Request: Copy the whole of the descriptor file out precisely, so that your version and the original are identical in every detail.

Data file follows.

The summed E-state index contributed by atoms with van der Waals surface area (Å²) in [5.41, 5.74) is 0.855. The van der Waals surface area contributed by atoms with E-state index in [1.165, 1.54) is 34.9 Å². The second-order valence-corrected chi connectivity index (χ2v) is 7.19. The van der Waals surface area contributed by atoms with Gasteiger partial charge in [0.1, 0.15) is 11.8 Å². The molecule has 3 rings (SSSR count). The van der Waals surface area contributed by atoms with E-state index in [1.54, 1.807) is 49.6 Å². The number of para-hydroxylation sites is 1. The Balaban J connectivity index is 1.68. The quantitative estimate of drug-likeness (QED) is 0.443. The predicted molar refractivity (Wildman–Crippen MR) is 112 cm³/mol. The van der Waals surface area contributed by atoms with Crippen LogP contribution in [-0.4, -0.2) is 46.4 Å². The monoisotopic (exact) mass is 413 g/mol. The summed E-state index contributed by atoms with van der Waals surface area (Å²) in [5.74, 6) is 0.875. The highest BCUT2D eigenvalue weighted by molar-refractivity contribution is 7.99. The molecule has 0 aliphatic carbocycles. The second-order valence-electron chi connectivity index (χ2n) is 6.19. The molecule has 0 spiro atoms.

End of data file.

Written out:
The summed E-state index contributed by atoms with van der Waals surface area (Å²) in [5.41, 5.74) is 0.855. The van der Waals surface area contributed by atoms with E-state index in [1.165, 1.54) is 34.9 Å². The second-order valence-corrected chi connectivity index (χ2v) is 7.19. The van der Waals surface area contributed by atoms with Gasteiger partial charge in [0.1, 0.15) is 11.8 Å². The molecule has 3 rings (SSSR count). The van der Waals surface area contributed by atoms with E-state index in [1.54, 1.807) is 49.6 Å². The number of para-hydroxylation sites is 1. The Balaban J connectivity index is 1.68. The quantitative estimate of drug-likeness (QED) is 0.443. The predicted molar refractivity (Wildman–Crippen MR) is 112 cm³/mol. The van der Waals surface area contributed by atoms with Crippen LogP contribution in [-0.4, -0.2) is 46.4 Å². The monoisotopic (exact) mass is 413 g/mol. The summed E-state index contributed by atoms with van der Waals surface area (Å²) in [5.74, 6) is 0.875. The highest BCUT2D eigenvalue weighted by molar-refractivity contribution is 7.99. The molecule has 0 aliphatic carbocycles. The second-order valence-electron chi connectivity index (χ2n) is 6.19. The molecule has 0 spiro atoms.